After attending jockey school, he worked his way up on his home circuit, winning races and admiration for his professional demeanor. There were two riders ahead of him in years who had made a successful transition to America: Javier Castellano and Ramon Domínguez.
“I knew I needed to go to America,” Leon said, “if I wanted to make a profession out of riding.”
In June 2015, Leon landed at Gulfstream Park in Broward County, Fla. The plan was to gallop as many horses in the morning, for as many barns that would pay him, in hopes of catching the eye of an agent. The problem was Gulfstream is Ellis Island for Latin American jockeys who arrive with plans similar to Leon’s.
“No agent would pick up my book,” Leon said. But a couple of trainers gave him rides, and he won enough money to make his way to Turfway Park in Florence, Ky., near the Ohio border.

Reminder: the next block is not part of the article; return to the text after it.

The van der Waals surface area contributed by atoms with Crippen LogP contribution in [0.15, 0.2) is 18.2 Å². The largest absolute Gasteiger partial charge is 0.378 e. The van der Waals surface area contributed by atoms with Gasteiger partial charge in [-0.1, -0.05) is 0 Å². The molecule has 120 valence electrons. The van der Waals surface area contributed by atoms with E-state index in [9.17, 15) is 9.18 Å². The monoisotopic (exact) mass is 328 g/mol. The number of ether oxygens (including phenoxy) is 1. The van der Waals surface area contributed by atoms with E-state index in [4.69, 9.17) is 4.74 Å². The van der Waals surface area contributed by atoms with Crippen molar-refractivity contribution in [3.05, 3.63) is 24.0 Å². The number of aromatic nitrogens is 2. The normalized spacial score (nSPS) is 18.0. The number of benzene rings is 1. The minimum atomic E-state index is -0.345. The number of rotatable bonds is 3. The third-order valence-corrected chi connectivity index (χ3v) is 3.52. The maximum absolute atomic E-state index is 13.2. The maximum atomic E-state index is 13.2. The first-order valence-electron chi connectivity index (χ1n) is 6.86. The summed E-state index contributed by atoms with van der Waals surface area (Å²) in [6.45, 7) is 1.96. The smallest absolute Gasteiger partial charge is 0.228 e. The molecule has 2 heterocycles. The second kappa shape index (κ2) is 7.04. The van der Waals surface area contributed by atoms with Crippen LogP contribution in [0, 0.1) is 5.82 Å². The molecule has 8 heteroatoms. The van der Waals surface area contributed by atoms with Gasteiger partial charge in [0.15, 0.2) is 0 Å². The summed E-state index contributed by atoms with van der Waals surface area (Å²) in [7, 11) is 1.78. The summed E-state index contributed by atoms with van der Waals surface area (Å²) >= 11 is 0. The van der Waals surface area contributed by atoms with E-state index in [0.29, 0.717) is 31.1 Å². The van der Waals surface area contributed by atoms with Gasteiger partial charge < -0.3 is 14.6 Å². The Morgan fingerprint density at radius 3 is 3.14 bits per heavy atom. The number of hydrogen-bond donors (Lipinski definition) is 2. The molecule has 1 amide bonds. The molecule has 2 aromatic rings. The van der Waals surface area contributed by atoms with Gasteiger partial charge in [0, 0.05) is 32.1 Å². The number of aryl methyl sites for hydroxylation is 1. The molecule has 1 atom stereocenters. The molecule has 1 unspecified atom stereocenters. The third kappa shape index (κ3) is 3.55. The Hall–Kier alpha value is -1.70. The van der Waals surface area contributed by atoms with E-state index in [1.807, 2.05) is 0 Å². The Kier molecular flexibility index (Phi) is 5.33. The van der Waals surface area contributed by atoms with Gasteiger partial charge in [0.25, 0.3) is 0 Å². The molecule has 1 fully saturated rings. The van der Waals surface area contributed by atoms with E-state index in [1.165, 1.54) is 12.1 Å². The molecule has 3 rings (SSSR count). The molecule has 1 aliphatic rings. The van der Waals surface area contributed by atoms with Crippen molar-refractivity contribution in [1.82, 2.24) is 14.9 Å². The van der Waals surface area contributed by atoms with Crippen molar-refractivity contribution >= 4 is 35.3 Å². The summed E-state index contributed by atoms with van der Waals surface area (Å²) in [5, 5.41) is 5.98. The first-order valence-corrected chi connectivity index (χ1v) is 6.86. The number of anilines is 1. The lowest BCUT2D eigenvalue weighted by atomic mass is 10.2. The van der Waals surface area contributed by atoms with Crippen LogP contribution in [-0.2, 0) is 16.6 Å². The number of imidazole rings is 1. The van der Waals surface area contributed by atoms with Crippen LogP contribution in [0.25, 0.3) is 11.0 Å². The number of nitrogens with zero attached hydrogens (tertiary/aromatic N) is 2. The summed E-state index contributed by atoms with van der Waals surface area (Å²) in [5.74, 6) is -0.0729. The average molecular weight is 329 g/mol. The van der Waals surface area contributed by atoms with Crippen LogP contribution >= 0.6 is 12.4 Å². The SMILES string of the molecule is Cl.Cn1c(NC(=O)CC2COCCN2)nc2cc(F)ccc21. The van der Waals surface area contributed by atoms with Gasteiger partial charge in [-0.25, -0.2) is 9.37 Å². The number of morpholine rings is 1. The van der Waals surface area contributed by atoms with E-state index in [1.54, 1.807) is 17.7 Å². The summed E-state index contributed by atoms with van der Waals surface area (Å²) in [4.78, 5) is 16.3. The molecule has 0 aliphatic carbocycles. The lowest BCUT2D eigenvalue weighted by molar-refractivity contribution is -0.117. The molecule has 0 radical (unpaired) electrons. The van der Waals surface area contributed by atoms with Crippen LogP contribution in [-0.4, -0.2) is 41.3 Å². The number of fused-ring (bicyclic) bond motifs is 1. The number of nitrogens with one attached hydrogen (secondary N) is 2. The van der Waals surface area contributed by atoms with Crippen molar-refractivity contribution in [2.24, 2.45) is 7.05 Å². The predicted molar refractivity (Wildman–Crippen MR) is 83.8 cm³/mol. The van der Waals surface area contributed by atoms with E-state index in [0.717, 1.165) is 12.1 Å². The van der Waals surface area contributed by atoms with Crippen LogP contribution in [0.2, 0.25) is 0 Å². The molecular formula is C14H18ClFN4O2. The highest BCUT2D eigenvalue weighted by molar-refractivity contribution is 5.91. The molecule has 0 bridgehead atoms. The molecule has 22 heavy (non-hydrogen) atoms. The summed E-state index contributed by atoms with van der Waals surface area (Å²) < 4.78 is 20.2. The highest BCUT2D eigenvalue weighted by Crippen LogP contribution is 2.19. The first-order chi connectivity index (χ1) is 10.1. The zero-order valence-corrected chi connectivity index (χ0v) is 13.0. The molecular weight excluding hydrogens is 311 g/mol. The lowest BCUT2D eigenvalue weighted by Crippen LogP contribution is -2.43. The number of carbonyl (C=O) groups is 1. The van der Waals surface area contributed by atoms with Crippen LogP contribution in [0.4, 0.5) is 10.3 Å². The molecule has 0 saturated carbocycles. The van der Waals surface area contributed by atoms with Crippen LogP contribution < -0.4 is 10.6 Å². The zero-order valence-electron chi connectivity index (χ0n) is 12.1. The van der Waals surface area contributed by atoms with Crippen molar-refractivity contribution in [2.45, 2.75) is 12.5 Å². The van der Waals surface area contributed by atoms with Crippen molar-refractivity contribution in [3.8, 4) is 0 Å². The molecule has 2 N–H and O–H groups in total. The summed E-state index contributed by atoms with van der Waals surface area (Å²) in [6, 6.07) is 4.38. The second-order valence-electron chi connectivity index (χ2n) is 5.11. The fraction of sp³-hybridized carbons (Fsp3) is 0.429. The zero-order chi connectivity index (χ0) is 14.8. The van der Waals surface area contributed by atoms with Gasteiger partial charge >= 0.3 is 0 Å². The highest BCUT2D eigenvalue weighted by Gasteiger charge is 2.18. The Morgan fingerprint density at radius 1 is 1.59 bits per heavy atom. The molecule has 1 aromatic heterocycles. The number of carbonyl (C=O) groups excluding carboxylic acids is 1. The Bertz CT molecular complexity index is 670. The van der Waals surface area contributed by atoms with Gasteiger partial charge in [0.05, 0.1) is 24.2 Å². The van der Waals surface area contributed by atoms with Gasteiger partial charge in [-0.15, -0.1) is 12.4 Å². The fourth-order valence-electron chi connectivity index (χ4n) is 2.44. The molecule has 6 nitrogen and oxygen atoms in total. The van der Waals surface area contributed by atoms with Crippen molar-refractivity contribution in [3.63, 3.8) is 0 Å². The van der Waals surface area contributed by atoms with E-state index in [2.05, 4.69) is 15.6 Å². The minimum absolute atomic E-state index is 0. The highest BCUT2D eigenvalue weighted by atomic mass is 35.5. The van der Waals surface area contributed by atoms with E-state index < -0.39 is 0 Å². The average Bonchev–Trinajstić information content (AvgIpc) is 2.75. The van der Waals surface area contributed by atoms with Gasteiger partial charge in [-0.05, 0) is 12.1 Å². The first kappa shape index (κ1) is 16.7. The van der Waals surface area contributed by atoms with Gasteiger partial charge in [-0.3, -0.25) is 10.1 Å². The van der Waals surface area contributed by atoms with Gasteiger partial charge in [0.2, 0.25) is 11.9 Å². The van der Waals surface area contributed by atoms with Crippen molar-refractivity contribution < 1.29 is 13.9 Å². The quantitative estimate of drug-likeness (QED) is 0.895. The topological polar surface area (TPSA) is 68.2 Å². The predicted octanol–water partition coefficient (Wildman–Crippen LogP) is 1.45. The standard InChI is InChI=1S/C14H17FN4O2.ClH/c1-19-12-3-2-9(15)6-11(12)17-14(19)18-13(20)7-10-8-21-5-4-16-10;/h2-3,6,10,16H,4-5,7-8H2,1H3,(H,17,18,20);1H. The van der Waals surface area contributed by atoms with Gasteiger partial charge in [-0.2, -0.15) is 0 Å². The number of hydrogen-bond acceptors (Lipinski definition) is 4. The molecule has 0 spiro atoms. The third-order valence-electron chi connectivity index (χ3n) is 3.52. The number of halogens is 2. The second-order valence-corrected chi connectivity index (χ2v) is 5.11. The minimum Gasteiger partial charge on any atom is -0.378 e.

“I don’t know who told me to go,” Leon said. “I didn’t know anyone here, but I drove 16 hours and found an apartment near the racetrack and went to work.”
Leon quickly established himself as a strong and polished rider, and by 2018, after surpassing more than $1.2 million in earnings, he caught the eye of his agent.
“He was getting better opportunities and growing more confident as a rider,” Perrin said. “Sonny also has a nice way with people and can communicate, and that is really important. A good jockey knows how to tell a trainer what a horse does well, but also what he needs to work on.”